I think there is something that is important to address in regards to this web series and the person involved in its creation – Jon M. Chu. I am a fan of this writer/producer/director. The name may not be familiar as of now to many, but I think he is quite talented when it comes to filming action, which could lead down an entertaining path for him in the future. The twisted part of this statement is that all of his action direction has so far come in the form of dance related films. Chu is responsible for Step Up 2: The Streets and Step Up 3D. Regardless of the opinions that some have of those films, the one thing I can stand behind is that the filmmaking involved in capturing the dance sequences is damn solid, which is why I was willing to embrace Chu’s personal project – The Legion of Extraordinary Dancers.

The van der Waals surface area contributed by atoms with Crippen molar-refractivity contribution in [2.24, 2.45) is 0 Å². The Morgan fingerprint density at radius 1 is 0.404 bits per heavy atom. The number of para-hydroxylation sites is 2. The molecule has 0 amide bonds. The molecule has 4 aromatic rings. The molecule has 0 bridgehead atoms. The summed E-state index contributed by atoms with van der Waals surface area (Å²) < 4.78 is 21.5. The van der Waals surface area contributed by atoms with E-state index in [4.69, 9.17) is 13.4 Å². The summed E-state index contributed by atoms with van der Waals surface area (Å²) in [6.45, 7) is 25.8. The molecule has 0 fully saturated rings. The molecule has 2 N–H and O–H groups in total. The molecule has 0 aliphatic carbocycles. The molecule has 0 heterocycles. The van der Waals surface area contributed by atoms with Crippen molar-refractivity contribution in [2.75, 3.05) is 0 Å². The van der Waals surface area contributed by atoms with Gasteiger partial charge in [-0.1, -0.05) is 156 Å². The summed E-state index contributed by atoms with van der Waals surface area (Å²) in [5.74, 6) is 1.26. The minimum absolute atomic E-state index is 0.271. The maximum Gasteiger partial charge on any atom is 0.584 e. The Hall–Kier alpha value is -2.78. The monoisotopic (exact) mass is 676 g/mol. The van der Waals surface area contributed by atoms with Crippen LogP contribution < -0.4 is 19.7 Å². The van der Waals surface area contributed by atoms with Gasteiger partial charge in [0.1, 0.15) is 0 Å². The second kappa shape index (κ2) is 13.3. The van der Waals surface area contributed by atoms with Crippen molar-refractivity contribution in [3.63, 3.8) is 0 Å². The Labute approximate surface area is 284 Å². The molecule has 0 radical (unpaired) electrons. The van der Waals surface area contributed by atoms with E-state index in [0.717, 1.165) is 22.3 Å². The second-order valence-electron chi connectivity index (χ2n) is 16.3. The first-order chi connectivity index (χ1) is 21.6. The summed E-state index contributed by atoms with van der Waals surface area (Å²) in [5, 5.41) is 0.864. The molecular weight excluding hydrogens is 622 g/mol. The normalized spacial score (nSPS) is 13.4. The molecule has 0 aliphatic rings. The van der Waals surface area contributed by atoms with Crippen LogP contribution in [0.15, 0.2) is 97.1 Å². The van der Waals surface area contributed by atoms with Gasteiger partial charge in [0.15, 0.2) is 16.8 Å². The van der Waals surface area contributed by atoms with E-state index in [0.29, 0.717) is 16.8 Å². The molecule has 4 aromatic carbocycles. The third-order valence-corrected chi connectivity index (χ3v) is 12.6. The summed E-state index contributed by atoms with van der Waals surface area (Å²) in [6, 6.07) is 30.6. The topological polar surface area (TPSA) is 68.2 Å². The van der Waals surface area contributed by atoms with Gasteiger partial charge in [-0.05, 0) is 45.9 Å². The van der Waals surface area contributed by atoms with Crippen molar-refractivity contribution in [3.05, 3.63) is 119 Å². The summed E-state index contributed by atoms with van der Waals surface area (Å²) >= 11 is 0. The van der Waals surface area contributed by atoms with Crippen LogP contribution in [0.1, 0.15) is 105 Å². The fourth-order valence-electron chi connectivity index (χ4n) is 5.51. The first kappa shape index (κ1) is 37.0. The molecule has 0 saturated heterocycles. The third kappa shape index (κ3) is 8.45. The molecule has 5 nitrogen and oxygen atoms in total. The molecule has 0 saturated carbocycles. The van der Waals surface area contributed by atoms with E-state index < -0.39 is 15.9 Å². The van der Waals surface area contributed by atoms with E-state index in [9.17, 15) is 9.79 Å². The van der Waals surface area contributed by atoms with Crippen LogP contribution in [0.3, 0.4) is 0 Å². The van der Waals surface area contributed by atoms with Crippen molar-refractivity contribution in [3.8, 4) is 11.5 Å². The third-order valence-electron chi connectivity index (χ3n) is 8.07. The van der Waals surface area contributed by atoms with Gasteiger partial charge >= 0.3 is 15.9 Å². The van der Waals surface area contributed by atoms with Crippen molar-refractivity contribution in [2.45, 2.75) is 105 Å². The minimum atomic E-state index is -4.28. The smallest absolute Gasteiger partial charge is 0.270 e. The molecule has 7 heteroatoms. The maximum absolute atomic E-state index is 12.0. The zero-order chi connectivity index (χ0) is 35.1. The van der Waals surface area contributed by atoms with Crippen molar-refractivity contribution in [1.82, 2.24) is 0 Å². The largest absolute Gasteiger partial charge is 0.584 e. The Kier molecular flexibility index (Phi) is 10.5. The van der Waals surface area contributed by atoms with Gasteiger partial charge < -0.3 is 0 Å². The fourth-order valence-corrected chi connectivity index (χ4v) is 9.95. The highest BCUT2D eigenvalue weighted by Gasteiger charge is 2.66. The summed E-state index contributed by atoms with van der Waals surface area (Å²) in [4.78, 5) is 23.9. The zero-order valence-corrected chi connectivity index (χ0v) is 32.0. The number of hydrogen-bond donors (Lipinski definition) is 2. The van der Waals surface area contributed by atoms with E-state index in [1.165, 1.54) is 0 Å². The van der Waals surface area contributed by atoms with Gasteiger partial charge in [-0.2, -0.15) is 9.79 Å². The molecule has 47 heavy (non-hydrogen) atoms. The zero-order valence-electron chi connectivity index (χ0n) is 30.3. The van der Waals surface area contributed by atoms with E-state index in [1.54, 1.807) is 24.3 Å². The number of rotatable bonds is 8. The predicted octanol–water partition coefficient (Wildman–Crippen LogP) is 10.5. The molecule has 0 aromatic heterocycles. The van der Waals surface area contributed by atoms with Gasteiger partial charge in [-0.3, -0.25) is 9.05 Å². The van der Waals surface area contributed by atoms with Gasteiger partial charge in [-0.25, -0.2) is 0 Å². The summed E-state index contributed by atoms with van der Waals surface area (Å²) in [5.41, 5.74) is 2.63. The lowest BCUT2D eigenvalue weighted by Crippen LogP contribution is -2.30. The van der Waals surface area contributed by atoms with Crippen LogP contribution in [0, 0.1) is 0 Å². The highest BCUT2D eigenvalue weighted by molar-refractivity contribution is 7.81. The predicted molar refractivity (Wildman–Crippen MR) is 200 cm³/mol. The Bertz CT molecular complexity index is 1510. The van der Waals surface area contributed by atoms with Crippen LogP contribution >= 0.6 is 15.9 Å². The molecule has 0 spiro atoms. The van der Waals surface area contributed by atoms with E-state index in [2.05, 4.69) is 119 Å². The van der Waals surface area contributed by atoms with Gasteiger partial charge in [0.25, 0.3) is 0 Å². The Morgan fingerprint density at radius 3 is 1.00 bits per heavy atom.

The LXD is a web series that Jon Chu created himself. It is available for free online and currently stands as most viewed original web series on Hulu. Chu serves as writer, producer, and director on the project, with additional support from a few other directors and choreographers. The idea behind the series is essentially a new spin on the superhero genre. Seemingly ordinary people discover that their superior dance abilities can actually be channeled into superpowers, referred to as “the ra.” The series mainly focuses on a select cast of characters just discovering these abilities, but expands as it goes on. As with many superhero stories, the balance between good and evil is what is at stake in this series.